Corporate earnings were another possible silver lining in this very cloudy 2022 market environment as both first and second quarter earnings failed to reflect recessionary deterioration. Businesses were able to effectively pass along cost increases to the ultimate consumer and the energy sector showed explosive growth in earnings driven by the increase in oil and natural gas prices. Some signs of stress began to develop in the goods sectors as prominent retailers such as Walmart and Target saw margin deterioration as their shoppers purchased fewer high-margin goods from the stores because of the sharp increase in food prices. FedEx also warned during the September earnings preannouncement season that its profits would be notably below analyst estimates due to a slowdown in global economic growth that is turning to recession in many countries. There was broad anticipation at the beginning of the year for a transition from strong consumer spending on goods to services and this is occurring as the travel and leisure industries are generally producing strong profits, but these earnings could also be viewed as more of a lagging than leading market indicator.
The ongoing Russia-Ukraine war has apparently turned into a stalemate as Russia absorbed some embarrassing military defeats and Ukraine made modest advances in recapturing previously seized territories in the country’s eastern region. As much as the West is cheering the resilience of Ukraine and the exposure of a weak Russian military culture, there appears to be heightened geopolitical danger in backing Russia’s president, Vladimir Putin, against a wall. Beyond some of the thinly veiled existential threats coming from Russian officials as they officially annexed four regions of Ukraine at the end of the quarter, their threats of cutting energy supplies to Europe and their apparent sabotage of portions of the Nord Stream pipeline are a reminder of how difficult this war will continue to be for the entire European continent.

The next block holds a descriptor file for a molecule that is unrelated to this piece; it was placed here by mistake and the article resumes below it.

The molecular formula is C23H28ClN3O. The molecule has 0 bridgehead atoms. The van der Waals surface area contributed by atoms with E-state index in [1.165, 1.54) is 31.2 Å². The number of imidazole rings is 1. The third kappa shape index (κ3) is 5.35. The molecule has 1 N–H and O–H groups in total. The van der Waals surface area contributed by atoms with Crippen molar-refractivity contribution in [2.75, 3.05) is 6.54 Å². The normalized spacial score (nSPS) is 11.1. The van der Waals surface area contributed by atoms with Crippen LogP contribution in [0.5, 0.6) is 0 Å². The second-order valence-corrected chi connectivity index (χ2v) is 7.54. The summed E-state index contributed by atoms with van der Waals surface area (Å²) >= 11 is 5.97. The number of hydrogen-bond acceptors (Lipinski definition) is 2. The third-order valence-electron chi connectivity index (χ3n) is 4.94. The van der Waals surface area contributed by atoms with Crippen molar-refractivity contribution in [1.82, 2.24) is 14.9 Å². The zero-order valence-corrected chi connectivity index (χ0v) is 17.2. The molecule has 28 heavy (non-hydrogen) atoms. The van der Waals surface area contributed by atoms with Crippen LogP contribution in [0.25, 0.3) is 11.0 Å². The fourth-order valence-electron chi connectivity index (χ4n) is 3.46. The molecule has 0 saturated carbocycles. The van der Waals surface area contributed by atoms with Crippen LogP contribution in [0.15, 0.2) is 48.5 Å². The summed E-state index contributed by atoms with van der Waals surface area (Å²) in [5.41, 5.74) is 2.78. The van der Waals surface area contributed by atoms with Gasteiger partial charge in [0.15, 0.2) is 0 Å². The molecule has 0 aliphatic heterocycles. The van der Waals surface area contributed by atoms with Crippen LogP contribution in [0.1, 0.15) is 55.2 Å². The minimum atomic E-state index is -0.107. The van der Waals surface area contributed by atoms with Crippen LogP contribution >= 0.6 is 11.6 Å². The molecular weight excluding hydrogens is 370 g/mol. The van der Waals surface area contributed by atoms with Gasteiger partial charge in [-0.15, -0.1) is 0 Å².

Corporate earnings were another possible silver lining in this very cloudy 2022 market environment as both first and second quarter earnings failed to reflect recessionary deterioration.
Developed international equity markets continued to outperform U.S. equities in their local currencies only to have that relative performance wiped out by currency depreciation against the U.S. dollar. In addition to the safe haven aspect of the U.S. dollar in times of heightened geopolitical turmoil, the Fed has been much more aggressive in implementing monetary tightening compared to other central banks, which has given the U.S. dollar a pronounced interest rate advantage in attracting foreign capital.
Whenever financial conditions tighten notably within the global financial system, there is a risk of severe market dislocation developing in certain markets. The concept of the central banks tightening “until something breaks” rose at the end of the third quarter with the British pound sterling and U.K. gilt markets showing pronounced weakness despite the Bank of England (BOE) coming closest to the Fed among global central banks in implementing rate increases. The pressure began to intensify in the U.K. markets when the new government recently formed under Prime Minister Liz Truss announced a series of tax cuts with no commensurate decrease in spending. The anticipated increase in the budget deficit provoked broad selling of U.K. bonds and a dramatic decline in the British pound, which forced the BOE to temporarily reintroduce longer-term bond buying to support both the gilt market and the currency. This quarter-end drama may have exposed the limitation of the fiscal policymakers in providing much support to economies that are battling generationally high inflation.
After two negative quarters to begin the year, the U.S. economy likely eked out some growth in the third quarter as consumer spending advanced slightly in real terms and businesses continued to spend on both inventory replenishment and productivity-enhancing technology investments. The jobs market continued to grow at a healthy rate during the quarter and unemployment remained at generational lows, allowing most consumers to pay higher prices for products and services. We may be in one of those unusual periods in which good economic news about consumer and business spending is met with a negative market reaction as the Fed will be forced to react more aggressively to prevent inflation from becoming entrenched.